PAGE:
Keeping Warm in January

When looking for a quick and easy Christmas present, many of us grab a bottle of wine, toss it in a bag and add a bow. The Victorians were no different. Consequently, many of us end up with several bottles of wine, as did they. Not a problem – depending on the quality of the wine, most of it ended up in a saucepan as a base for mulled wine – the perfect antidote for a cold winter evening.

Although most associate the tradition and invention of mulled wine with Victorians, and especially Charles Dickens, that is not the case. True – Mr. Dickens popularized the beverage by his mention of the Smoking Bishop, the name given to the warm drink, which was shared by Mr. Scrooge with his employees after his transformation. At least, Mr. Dickens can be given credit for keeping the tradition alive.

As to the invention – most scholars and experts give credit for the invention of warm wine with spices to the 2nd century Romans. The Romans were big fans of wine, and the evenings in Italy can be quite chilly. Anything to add warmth! Their early recipes incorporated honey, pepper and saffron. Its appearance throughout Europe dates to the early 1600s, and the tradition has been kept alive throughout the centuries.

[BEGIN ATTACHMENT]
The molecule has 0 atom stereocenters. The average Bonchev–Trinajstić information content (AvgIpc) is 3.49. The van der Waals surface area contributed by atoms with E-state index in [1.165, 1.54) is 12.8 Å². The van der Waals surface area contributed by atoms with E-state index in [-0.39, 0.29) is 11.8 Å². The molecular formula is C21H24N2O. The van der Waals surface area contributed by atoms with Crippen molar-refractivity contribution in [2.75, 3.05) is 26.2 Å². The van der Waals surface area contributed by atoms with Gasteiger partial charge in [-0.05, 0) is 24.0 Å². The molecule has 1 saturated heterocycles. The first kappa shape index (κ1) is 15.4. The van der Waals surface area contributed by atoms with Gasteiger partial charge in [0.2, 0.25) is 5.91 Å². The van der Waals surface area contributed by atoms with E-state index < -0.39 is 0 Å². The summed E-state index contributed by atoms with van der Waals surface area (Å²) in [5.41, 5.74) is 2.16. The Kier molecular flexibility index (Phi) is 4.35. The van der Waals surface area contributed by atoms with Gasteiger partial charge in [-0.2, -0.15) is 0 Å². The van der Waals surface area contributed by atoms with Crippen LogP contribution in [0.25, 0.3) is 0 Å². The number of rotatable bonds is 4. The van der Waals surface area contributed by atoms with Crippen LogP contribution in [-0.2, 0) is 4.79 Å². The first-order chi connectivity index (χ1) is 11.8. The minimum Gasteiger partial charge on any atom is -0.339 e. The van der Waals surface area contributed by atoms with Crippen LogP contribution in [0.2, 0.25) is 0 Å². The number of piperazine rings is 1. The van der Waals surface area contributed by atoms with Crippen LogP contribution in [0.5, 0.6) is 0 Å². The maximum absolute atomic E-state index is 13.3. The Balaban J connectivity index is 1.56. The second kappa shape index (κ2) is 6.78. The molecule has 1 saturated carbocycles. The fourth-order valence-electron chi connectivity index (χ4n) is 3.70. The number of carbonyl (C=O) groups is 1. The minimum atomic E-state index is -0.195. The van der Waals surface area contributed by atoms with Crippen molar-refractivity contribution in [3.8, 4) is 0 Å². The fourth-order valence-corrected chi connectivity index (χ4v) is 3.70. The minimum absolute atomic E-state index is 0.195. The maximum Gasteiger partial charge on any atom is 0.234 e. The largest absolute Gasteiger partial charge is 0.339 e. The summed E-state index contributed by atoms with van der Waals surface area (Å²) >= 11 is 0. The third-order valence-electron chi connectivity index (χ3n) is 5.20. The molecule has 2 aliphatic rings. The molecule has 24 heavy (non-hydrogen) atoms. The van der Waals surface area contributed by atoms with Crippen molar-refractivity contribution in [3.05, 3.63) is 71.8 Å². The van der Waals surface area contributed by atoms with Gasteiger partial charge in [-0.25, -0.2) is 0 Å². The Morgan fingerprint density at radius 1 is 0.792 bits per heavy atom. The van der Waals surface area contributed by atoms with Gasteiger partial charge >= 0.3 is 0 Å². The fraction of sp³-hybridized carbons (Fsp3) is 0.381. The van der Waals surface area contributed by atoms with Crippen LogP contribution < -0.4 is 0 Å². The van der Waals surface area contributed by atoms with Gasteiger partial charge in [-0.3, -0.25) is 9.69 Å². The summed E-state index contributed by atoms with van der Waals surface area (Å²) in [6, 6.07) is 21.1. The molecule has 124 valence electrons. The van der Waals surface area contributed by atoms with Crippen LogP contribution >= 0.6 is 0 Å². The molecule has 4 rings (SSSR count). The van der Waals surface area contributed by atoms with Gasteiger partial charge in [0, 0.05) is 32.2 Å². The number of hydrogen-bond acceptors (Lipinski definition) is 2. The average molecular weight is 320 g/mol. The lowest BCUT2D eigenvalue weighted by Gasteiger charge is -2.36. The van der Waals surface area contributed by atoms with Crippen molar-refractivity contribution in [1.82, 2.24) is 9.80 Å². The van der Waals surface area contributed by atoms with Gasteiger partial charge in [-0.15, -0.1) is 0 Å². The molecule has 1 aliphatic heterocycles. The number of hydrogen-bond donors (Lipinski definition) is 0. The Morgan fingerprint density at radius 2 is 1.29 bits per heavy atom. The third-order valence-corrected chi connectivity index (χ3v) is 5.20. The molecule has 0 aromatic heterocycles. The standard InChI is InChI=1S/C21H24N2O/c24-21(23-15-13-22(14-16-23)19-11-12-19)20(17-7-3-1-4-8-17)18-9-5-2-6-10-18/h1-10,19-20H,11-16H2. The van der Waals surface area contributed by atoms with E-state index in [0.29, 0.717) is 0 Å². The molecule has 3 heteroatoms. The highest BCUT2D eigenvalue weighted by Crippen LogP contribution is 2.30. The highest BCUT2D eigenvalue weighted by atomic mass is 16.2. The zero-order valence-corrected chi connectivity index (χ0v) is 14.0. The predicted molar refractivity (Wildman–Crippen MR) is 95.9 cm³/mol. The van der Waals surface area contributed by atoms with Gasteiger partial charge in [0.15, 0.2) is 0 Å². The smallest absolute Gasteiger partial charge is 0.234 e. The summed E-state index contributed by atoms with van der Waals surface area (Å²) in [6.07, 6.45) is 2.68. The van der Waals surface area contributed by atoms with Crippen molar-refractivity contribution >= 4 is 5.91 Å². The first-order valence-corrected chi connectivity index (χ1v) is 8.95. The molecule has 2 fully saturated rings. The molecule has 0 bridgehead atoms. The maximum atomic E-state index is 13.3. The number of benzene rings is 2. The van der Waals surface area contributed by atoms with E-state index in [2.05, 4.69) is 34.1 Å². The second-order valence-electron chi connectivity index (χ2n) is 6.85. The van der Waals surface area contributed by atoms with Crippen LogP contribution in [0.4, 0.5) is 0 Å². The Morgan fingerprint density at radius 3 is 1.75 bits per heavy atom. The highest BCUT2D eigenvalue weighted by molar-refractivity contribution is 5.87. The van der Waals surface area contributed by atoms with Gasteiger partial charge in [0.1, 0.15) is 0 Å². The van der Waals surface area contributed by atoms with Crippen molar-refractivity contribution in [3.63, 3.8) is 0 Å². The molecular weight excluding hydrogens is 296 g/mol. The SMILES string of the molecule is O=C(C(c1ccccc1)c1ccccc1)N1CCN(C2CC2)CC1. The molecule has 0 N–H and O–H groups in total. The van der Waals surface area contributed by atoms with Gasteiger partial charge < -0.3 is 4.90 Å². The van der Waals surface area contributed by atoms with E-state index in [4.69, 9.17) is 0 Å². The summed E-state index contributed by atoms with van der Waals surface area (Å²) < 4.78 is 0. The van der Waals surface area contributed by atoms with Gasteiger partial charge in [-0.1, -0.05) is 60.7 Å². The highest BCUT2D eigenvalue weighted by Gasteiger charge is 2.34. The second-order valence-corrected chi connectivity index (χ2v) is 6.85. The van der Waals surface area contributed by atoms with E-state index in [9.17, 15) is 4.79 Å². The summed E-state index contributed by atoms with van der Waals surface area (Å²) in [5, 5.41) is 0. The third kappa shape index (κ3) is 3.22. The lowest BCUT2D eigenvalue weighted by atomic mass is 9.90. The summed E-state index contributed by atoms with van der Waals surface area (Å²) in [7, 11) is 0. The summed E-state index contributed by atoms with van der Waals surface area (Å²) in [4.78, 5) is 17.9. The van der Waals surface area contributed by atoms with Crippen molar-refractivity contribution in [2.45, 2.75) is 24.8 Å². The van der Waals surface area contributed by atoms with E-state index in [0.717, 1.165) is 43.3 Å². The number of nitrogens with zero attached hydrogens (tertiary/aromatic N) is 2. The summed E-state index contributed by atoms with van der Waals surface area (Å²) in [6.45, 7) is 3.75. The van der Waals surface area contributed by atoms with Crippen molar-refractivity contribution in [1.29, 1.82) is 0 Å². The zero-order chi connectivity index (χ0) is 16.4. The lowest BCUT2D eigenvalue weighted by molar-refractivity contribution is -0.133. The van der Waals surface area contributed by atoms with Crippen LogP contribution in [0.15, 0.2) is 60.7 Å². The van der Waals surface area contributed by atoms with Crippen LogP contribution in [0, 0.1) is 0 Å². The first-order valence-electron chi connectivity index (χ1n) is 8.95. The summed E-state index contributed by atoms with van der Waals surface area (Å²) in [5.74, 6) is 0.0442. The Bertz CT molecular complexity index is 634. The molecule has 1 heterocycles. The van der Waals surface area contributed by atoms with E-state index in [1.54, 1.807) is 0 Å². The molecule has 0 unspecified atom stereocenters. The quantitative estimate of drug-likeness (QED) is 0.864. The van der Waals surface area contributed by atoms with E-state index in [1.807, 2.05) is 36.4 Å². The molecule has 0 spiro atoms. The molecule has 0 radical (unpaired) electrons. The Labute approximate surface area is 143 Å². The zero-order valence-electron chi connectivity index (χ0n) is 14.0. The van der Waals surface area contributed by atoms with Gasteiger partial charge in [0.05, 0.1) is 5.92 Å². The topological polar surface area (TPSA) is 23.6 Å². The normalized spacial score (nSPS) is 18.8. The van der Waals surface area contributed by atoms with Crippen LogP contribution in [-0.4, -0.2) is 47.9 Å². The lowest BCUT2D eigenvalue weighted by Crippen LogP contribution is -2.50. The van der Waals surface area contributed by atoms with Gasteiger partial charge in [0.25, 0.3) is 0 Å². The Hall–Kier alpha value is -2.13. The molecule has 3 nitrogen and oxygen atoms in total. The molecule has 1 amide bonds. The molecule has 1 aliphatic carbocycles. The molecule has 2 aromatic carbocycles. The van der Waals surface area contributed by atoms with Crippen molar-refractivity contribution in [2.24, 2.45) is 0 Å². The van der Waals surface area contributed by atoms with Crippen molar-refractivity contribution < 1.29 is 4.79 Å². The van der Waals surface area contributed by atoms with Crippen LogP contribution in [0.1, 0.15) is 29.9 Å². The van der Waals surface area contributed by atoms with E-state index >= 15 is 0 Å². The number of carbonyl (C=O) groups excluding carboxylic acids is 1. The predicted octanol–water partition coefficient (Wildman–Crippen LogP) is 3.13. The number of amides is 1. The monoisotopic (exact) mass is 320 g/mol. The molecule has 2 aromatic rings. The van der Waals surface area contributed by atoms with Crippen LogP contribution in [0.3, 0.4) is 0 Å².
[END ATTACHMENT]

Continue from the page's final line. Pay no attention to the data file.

A popular Victorian recipe included two bottles of red wine, peeled zest and juice of two oranges. pared zest of one lemon, one cup (or

more) of Cointreau, two cinnamon sticks, three star anise, four cloves, several tablespoons of golden caster sugar and orange slices for garnish. Everything is put in a large pot to simmer, except for the orange slices. It must only simmer – never boil. The alcohol must not be boiled away! When the concoction is sufficiently warm, it is served in a cup with a slice of orange on the top. Warms your cockles on those cold winter nights! Plus – there is no better use for the not so expensive wine one might have received!